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Correlation of visual recovery with presence of photoreceptor inner/outer segment junction in optical coherence images after epiretinal membrane surgery
  1. Y Mitamura,
  2. K Hirano,
  3. T Baba,
  4. S Yamamoto
  1. Department of Ophthalmology and Visual Science, Chiba University Graduate School of Medicine, Chiba, Japan
  1. Dr Y Mitamura, Department of Ophthalmology and Visual Science, Chiba University Graduate School of Medicine, 1-8-1 Inohana, Chuo-ku, Chiba 260-8670, Japan; ymita{at}faculty.chiba-u.jp

Abstract

Aims: To investigate the relationship between the presence of the photoreceptor inner and outer segment (IS/OS) junction and visual acuity after epiretinal membrane (ERM) surgery.

Methods: Seventy eyes of 70 consecutive patients who had undergone vitrectomy for idiopathic ERM were examined by optical coherence tomography before and 3 and 6 months after surgery. The IS/OS junction was graded into three grades. The time course of recovery of the IS/OS junction, central foveal thickness (CFT) and best corrected visual acuity (BCVA) during the postoperative period was studied.

Results: A normal IS/OS junction was detected in 47.1% of the eyes before surgery and in 65.7% at 3 months and 75.7% at 6 months after. There was a significant correlation between the IS/OS grade and BCVA before and at 3 and 6 months after the operation (p = 0.0001, p<0.0001, p<0.0001, respectively). The preoperative IS/OS junction grade correlated significantly with BCVA at 6 months (p = 0.0239). CFT did not correlate significantly with BCVA at 3 and 6 months.

Conclusions: The presence of a normal IS/OS junction was associated with good visual acuity after ERM surgery. A normal IS/OS junction probably indicates morphological and functional recovery of the photoreceptors.

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Vitrectomy for an idiopathic macular epiretinal membrane (ERM) is a common vitreoretinal procedure. The principal indication for ERM surgery is a decrease in visual acuity with or without metamorphopsia.1 Despite the successful removal of the ERM, the functional results are not always satisfactory. Many prognostic factors for the outcome of ERM surgery have been investigated, the most significant ones being preoperative visual acuity and duration of symptoms.2 3 The correlation between preoperative foveal thickness and postoperative visual acuity is not significant,1 but the prognostic influence of preoperative macular oedema is still disputable.2

Optical coherence tomography (OCT) is a well-established method of examining the retinal architecture in vivo. Recently, a distinct, highly reflective line was detected just vitread of the retinal pigment epithelium (RPE) layer in images obtained by ultra-high-resolution OCT (UHR-OCT).4 This line has been identified as the photoreceptor inner/outer segment (IS/OS) junction. A distinct and continuous line indicates normal alignment of the membranous discs in the photoreceptor outer segments.5 As alignment of the discs is necessary for normal functioning of the photoreceptors, the presence of a normal IS/OS junction strongly suggests that the photoreceptors are functioning normally. At present, it is generally accepted that images obtained by the OCT3 (Zeiss Humphrey, Sun Leandro, California, USA) correspond well to UHR-OCT images,5 and the IS/OS junction is so distinct that it can be observed in OCT3 images as well as in UHR-OCT images.58

It has been reported that the presence of the IS/OS line correlates with recovery of good vision after macular hole surgery.68 In non-operated ERM cases, the presence of the IS/OS junction has been found to be related to good visual acuity.2 In operated ERM cases, however, the relationship between the IS/OS junction and visual acuity during the postoperative period has not been determined.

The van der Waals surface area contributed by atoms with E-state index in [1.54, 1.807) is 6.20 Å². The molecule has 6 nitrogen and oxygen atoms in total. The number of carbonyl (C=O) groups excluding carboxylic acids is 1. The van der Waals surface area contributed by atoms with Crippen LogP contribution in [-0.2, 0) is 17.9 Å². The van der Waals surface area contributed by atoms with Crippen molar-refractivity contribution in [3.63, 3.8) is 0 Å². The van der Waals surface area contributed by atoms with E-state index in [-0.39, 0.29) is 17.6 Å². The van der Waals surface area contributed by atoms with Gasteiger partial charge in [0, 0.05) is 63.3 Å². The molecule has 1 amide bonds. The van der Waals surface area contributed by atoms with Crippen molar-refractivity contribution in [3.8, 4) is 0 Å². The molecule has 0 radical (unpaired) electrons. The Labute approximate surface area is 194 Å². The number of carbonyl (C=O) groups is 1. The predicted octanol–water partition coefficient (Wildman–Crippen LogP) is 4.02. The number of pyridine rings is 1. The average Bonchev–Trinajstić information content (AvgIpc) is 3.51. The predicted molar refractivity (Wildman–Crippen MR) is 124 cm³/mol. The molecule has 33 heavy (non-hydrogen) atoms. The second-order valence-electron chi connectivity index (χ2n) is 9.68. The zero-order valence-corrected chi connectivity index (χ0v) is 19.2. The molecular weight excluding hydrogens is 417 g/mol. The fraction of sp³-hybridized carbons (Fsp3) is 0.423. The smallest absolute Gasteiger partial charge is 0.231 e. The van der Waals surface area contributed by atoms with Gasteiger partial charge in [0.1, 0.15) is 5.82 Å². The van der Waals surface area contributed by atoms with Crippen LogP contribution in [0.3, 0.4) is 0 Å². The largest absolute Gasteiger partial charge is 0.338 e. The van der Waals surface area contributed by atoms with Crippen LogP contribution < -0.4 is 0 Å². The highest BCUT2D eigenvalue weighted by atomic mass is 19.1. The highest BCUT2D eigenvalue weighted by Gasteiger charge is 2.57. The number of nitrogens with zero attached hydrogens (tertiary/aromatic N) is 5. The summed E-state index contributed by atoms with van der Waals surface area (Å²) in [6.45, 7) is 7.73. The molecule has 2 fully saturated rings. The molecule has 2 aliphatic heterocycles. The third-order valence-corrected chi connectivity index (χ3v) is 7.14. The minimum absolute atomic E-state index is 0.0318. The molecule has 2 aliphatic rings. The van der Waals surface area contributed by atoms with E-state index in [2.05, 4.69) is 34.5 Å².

The purpose of this study was to investigate the relationship between the presence of an IS/OS junction and visual acuity after ERM surgery. To accomplish this, we obtained OCT3 images at different times after vitrectomy to determine whether an IS/OS junction was present.

SUBJECTS AND METHODS

The medical records of 70 eyes of 70 consecutive patients with an idiopathic ERM (39 women and 31 men), who underwent pars plana vitrectomy at Chiba University Hospital from January 2005 to September 2007, were examined. Cases of moderate or severe cataract that affected visual acuity, high myopia, or secondary ERM due to retinal vascular disease, ocular inflammation, retinal tears and retinal detachment were excluded. The procedures conformed with the tenets of the Declaration of Helsinki, and approval was obtained from the institutional review board of Chiba University.

The age of the patients ranged from 52 to 83 years (mean (SD) 66.7 (6.9)). The interval between the onset of visual disturbance and surgery was estimated from the patients’ history. All subjects underwent a standard ophthalmological examination, including best corrected visual acuity (BCVA) measurements, applanation tonometry, slit-lamp biomicroscopy, indirect ophthalmoscopy and colour fundus photography, before and 3 and 6 months after surgery. BCVA was measured with a standard Japanese Landolt visual acuity chart and converted into logarithm of the minimal angle resolution (logMAR) units for statistical analyses.

In 66 of the 70 eyes, treatment consisted of a pars plana vitrectomy, phacoemulsification and intraocular lens implantation, and ERM peeling. In four cases, the patient was already pseudophakic. Eyes in which the lens was preserved at the time of vitrectomy were excluded from the study. During the operation, the ERM was peeled successfully in all the cases without intentional removal of the internal limiting membrane. An iatrogenic peripheral retinal tear was found in two eyes, and they were successfully treated with endolaser photocoagulation and sulfur hexafluoride gas tamponade.